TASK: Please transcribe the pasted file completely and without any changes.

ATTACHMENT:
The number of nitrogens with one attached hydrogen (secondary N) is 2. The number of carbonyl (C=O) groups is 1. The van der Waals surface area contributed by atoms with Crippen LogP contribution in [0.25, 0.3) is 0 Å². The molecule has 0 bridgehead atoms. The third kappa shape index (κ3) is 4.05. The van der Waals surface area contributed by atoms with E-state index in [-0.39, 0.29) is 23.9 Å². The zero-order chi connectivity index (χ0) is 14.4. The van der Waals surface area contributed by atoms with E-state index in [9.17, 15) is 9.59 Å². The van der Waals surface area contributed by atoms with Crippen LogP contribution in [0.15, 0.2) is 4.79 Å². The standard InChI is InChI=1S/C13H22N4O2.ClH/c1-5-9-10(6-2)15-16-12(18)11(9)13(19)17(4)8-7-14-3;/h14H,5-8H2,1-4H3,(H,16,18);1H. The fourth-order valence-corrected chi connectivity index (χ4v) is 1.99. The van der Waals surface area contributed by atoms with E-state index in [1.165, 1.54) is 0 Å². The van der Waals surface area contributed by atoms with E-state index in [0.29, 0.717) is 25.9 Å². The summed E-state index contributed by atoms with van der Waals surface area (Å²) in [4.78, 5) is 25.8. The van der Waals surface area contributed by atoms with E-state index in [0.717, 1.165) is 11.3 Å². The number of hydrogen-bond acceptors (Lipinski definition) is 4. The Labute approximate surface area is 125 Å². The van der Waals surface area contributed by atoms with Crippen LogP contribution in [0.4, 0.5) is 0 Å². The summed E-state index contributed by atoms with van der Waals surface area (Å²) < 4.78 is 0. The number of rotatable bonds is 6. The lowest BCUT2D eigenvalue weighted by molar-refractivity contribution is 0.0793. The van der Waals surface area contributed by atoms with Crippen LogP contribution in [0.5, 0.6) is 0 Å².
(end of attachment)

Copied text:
The number of nitrogens with one attached hydrogen (secondary N) is 2. The number of carbonyl (C=O) groups is 1. The van der Waals surface area contributed by atoms with Crippen LogP contribution in [0.25, 0.3) is 0 Å². The molecule has 0 bridgehead atoms. The third kappa shape index (κ3) is 4.05. The van der Waals surface area contributed by atoms with E-state index in [-0.39, 0.29) is 23.9 Å². The zero-order chi connectivity index (χ0) is 14.4. The van der Waals surface area contributed by atoms with E-state index in [9.17, 15) is 9.59 Å². The van der Waals surface area contributed by atoms with Crippen LogP contribution in [0.15, 0.2) is 4.79 Å². The standard InChI is InChI=1S/C13H22N4O2.ClH/c1-5-9-10(6-2)15-16-12(18)11(9)13(19)17(4)8-7-14-3;/h14H,5-8H2,1-4H3,(H,16,18);1H. The fourth-order valence-corrected chi connectivity index (χ4v) is 1.99. The van der Waals surface area contributed by atoms with E-state index in [1.165, 1.54) is 0 Å². The van der Waals surface area contributed by atoms with E-state index in [0.29, 0.717) is 25.9 Å². The summed E-state index contributed by atoms with van der Waals surface area (Å²) in [4.78, 5) is 25.8. The van der Waals surface area contributed by atoms with E-state index in [0.717, 1.165) is 11.3 Å². The number of hydrogen-bond acceptors (Lipinski definition) is 4. The Labute approximate surface area is 125 Å². The van der Waals surface area contributed by atoms with Crippen LogP contribution in [0.4, 0.5) is 0 Å². The summed E-state index contributed by atoms with van der Waals surface area (Å²) < 4.78 is 0. The number of rotatable bonds is 6. The lowest BCUT2D eigenvalue weighted by molar-refractivity contribution is 0.0793. The van der Waals surface area contributed by atoms with Crippen LogP contribution in [0.5, 0.6) is 0 Å².